Naturally. there is a small performance penalty for using the scaling trick. Also, the previews are metadata that will survive into, and inflate the size of the PDF, unless redacted downstream (Examine Document in Acrobat Pro; later versions of PDF printing and Distill may have an option for that too).
Another preview performance killer is rotation. Anything other than importing at 0 degrees can send FM off into la-la land.
Bad network fs performance can bog you down too.
Remember, JPGs are for photographs and are highly compressed. The compression has to be expanded to a raster image that FM can display, so the sizes (& work required) can add up. FM also uses the system TEMP space for a lot of the work, so it helps if this is on a fast drive and has lots of room.
For photos, JPG is a viable option. Balance your settings for compression to get better speed vs image quality depending upon your target output.
For screenshots, you're much better off with PNGs or if there aren't that many screen colours a GIF would suffice.
If you're creating for press-quality work (CMYK), then TIF or even EPS (yes it stores rasters, but gives the same low-res preview for speed) can be used. From Photoshop, if you save an EPS, make sure that you have the postscript interpolation option enabled for the smoothest colour gradations.
Just to take it one step further... What about Illustrator files with placed screen images. OK to use JPG? The TIF files are huge. I'm placing screen images in Illustrator to add callouts or to enhance other elements.
Great info... thanks for the thoughtful and helpful responses.
Thanks for all the good stuff Error and Arnis.
Our final output is for print (CMYK), so I'll need to weigh the pros and cons of taking the time to convert the photo JPGs to EPS. The PDFs look awesome, but it just takes forever to load the FM files. More annoying on my end, but it is just one book that has this issue. I have a sneaking suspicion that the drive my TEMP folder is located on isn't all that fast and network resources are definitely limited here. We're a small company, and I'm the only one using FM to generate documents - everyone else is using ID or PowerPoint (don't get me started).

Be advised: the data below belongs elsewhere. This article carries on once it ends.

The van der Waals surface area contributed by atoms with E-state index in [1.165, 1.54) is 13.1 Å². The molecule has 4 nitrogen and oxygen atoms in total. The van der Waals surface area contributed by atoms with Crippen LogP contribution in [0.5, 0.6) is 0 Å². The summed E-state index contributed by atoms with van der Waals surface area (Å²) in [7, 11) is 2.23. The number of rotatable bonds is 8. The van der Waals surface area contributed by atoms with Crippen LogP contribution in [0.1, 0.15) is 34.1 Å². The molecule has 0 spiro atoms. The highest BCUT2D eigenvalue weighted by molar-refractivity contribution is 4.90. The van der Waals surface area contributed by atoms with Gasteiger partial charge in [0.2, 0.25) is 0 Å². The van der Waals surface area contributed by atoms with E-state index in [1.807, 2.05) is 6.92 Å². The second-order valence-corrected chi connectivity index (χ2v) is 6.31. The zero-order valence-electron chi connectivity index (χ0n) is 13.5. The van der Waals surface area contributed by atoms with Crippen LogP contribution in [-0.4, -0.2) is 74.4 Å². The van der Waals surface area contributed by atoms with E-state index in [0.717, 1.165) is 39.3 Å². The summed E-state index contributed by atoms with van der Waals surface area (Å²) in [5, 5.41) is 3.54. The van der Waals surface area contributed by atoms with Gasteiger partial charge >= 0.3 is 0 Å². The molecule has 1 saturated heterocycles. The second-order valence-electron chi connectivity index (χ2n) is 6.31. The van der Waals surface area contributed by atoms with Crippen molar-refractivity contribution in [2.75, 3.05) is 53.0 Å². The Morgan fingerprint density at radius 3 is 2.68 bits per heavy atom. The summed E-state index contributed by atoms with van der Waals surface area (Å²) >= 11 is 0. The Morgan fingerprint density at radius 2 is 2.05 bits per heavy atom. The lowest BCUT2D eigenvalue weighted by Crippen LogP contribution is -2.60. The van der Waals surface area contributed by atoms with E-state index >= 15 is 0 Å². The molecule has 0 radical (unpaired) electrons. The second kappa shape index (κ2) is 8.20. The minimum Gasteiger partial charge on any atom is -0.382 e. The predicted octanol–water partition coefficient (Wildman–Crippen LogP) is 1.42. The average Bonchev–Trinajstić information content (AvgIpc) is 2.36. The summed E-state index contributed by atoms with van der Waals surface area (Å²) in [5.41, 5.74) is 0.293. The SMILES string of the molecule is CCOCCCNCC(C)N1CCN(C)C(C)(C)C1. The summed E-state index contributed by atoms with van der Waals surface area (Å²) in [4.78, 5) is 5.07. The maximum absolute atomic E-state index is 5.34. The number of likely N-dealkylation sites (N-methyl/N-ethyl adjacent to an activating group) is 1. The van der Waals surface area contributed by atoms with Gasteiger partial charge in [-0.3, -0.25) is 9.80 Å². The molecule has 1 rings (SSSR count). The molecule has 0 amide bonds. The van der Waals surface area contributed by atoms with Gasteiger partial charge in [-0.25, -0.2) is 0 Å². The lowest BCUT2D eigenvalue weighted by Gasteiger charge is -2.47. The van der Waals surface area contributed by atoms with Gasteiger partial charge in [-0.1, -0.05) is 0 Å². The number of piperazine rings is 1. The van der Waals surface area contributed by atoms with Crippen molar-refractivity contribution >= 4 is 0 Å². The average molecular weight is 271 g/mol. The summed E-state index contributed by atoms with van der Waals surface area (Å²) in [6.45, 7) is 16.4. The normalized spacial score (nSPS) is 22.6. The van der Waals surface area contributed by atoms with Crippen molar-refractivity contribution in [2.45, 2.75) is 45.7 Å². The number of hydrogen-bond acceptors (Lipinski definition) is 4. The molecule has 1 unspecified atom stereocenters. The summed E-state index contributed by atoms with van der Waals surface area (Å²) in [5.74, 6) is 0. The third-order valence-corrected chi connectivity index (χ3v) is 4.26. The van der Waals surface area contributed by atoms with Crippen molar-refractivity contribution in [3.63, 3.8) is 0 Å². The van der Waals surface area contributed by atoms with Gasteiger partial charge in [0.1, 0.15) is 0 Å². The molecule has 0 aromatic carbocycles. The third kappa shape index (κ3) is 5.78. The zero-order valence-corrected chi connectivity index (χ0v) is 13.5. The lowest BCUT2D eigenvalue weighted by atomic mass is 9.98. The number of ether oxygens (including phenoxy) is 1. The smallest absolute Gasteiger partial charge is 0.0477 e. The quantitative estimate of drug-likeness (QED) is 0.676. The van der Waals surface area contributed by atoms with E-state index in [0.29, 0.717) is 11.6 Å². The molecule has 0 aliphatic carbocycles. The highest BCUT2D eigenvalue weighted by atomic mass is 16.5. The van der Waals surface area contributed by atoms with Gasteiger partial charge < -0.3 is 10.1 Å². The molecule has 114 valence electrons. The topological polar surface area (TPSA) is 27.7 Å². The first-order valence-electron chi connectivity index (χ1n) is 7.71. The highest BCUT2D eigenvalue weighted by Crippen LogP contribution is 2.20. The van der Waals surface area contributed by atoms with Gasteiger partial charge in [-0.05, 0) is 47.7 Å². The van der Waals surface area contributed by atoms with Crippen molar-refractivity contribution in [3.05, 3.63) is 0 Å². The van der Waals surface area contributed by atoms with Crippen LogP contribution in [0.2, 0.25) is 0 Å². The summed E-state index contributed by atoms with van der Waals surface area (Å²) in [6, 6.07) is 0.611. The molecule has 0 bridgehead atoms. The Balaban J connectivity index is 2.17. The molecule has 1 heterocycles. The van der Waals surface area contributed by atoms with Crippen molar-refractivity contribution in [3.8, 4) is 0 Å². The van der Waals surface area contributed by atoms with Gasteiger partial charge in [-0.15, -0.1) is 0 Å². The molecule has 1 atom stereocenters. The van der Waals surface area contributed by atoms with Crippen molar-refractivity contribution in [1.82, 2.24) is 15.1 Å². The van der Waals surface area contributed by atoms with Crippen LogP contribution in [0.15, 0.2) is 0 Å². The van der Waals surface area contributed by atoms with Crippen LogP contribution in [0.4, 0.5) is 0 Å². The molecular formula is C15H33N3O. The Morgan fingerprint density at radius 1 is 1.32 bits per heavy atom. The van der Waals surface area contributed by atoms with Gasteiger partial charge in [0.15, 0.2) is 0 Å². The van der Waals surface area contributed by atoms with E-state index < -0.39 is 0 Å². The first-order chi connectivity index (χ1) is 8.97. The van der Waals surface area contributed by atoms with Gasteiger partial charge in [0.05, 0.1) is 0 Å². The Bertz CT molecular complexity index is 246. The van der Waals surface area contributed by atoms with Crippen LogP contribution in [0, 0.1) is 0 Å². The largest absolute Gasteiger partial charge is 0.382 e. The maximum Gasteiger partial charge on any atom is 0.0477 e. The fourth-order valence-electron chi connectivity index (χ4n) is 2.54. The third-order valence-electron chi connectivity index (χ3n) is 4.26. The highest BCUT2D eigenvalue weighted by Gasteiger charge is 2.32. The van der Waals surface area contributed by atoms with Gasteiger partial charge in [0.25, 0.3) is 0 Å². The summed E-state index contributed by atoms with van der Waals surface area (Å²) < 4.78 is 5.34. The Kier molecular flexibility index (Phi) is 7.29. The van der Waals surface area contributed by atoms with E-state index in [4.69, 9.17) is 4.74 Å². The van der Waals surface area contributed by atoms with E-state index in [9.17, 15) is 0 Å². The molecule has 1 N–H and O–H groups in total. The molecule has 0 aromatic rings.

For screenshots, I'll look into PNGs...I started out trying to save screenshots as PNGs, but they just appeared blacked out, which, according to IT, could be a graphics card issue. As a workaround, I started saving them as JPGs because it worked and I had no time to futz around with anything. Now that I have some time, I'll revisit this.
Anyway, thanks again for the guidance once again!
It really doesn't matter how big the TIFs are, an equivalent JPG will expand to be the same size within FM and for output to postscript when creating a PDF.
When saving the file from Illustrator, the placed image file format really doesn't matter, as the image info will be repackaged for the saved file format.
JPGs are for photos, but keep in mind that this format uses a lossy compression and depending upon the image contents (lots of straight linear objects, sharp transitions between objects, etc.) a JPG may introduce some undesirable artifacts vs. TIF.
This is fantastic information. I'd like learn more about your recommendaitons for future projects where an imminent deadline doesn't preclude time for my learning curve. Do you have any additional resources or links you could share for the "scaling trick" procedure? Most of your short description went over my head.
Great advice about rotation too. I haven't encountered a need to rotate, but I'll keep it in mind going forward.
> ... additional resources or links you could share for the "scaling trick" procedure?
Here's an older thread:
There is an upper limit to the size of a preview image, which is apparently some total number of kbytes. Doing the scaling trick at 400% save and 25% import usually doesn't hit it, and in my experience, apparent preview quality doesn't improve much above 400% anyway.
If you routinely use this trick, and neglect to redact metadata downstream, your PDF file sizes will balloon substantially.